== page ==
At 09:01:21, Captain McFeron stated, “Oh, yeah, before we turned downwind, I saw him about one o’clock, probably behind us now.”
First Officer Fox called for the wing flaps to be lowered and then at 09:01:31 he asked for the landing gear to be lowered. At 09:01:38, Fox said, “There’s one underneath [pause] I was looking at that inbound there.” Flight 182 was now descending through 2,600 feet (793 meters).
At 09:01:47, the Flight 182’s Cockpit Voice Recorder picked up the sound of the collision.
The Boeing 727 struck the Cessna 172 from above and behind, destroying it. The airliner was heavily damaged and on fire. With the flight controls damaged, Flight 182 rolled and turned to the right. On a heading of approximately 200°, it crashed into residential neighborhood in a 300 mile per hour (483 kilometers per hour), 50° dive.
According to seismographs at the Museum of Natural History, San Diego, the impact occurred at 09:02:07 a.m., Pacific Daylight Savings Time (16:02:07 UTC).
The largest piece of the Cessna impacted six blocks away, near 32nd Street and Park Avenue.
All 135 persons aboard the 727, both persons on the Cessna, and seven persons on the ground were killed. Another nine persons on the ground were injured. Twenty-two homes in a four-block area were destroyed or damaged.
The last words of the flight deck personnel recorded by the Cockpit Voice Recorder were that of an unidentified voice saying, “Ma, I love you.”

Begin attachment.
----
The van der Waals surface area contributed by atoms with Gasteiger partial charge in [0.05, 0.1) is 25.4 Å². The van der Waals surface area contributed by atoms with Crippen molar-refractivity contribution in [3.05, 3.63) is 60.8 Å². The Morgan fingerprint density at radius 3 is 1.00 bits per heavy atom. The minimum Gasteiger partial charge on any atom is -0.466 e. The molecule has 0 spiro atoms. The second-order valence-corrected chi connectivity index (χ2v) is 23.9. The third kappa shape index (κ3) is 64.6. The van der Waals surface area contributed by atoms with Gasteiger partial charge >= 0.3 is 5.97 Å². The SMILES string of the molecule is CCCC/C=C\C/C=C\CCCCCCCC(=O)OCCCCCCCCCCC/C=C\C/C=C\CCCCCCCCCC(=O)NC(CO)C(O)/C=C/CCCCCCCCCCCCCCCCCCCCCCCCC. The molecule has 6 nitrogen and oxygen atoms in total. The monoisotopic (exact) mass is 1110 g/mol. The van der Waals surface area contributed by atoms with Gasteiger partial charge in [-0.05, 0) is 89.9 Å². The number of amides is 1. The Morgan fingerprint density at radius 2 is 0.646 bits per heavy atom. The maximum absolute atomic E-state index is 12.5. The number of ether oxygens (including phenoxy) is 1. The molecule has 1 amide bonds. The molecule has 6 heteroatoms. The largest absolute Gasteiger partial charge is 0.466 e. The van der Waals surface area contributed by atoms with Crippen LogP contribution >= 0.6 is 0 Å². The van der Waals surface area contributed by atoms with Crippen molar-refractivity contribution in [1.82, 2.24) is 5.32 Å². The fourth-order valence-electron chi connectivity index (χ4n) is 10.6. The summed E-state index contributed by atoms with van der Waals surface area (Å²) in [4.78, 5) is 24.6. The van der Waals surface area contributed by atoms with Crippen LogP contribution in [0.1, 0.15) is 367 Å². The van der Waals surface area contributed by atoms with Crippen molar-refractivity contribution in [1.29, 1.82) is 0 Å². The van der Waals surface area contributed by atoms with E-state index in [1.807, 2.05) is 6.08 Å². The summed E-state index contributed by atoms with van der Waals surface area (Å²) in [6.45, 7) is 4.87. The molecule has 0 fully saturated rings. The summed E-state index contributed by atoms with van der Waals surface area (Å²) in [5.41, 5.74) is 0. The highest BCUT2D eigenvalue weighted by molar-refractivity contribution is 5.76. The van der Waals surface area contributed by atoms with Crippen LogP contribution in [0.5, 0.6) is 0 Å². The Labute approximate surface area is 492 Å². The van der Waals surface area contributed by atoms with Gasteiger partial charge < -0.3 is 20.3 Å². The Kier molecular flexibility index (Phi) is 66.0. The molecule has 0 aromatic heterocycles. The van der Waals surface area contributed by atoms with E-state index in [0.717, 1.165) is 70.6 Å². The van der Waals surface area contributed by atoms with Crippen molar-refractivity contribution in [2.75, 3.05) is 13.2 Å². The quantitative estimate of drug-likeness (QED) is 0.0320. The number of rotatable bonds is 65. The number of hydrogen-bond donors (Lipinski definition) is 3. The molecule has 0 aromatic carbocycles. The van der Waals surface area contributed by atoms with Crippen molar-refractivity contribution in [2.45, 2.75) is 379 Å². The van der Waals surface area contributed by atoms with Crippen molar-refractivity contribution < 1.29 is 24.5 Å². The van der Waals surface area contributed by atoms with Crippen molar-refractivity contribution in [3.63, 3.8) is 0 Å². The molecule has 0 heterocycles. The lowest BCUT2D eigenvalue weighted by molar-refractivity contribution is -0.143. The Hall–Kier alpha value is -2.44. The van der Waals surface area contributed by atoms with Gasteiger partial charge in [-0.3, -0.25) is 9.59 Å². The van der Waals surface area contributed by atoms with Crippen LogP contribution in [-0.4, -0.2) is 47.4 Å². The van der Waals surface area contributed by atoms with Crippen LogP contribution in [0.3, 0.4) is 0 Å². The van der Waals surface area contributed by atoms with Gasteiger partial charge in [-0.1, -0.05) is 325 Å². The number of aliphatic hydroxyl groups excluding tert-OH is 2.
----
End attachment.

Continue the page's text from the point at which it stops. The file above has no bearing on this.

The Pilot in Command of Flight 182, Captain James E. McFeron, had been employed by Pacific Southwest Airlines since 1961. He held an Airline Transport Pilot Certificate and was type-rated in both the Lockheed L-188 Electra and the Boeing 727. He had a total of 14,382 flight hours, with 10,482 hours in the Boeing 727.
First Officer Robert E. Fox, Jr., also held an ATP certificate. Of his 10,049 flight hours, 5,800 were in the 727. He had been with PSA for 9 years.
Flight Engineer Martin J. Wahne had worked for PSA for 11 years. He had 10,800 hours, with 6,587 hours in the Boeing 727.
The Pilot in Command of the Cessna was Gunnery Sergeant David Lee Boswell, U.S. Marine Corps, who was stationed at Camp Pendleton, north of San Diego. Gunnery Sergeant Boswell held Commercial Pilot and Flight Instructor certificates, with Airplane—Single– and Multi–Engine Land ratings. He was receiving instrument flight instruction to apply for an Instrument Rating. Boswell had 407 total flight hours, and had flown 61 hours in the previous 90 days.
The Instructor Pilot on board the Cessna was Martin B. Kazy, Jr., an employee of the aircraft owner, Gibbs Flight Center at Montgomery Field. He held Commercial Pilot and Flight Instructor certificates, with Airplane Single– and Multi–Engine Land, and Instrument–Airplane ratings. He had a total of 5,137 flight hours. Kazy had flown 347 hours in the previous 90 days.
The aircraft operated as PSA Flight 182 was a Boeing 727–214, serial number 19688, which made its first flight 4 June 1968. At the time of the accident, the total time on the airframe (TTAF) was 24,088.3 hours. It had made 36,557 takeoffs and landings.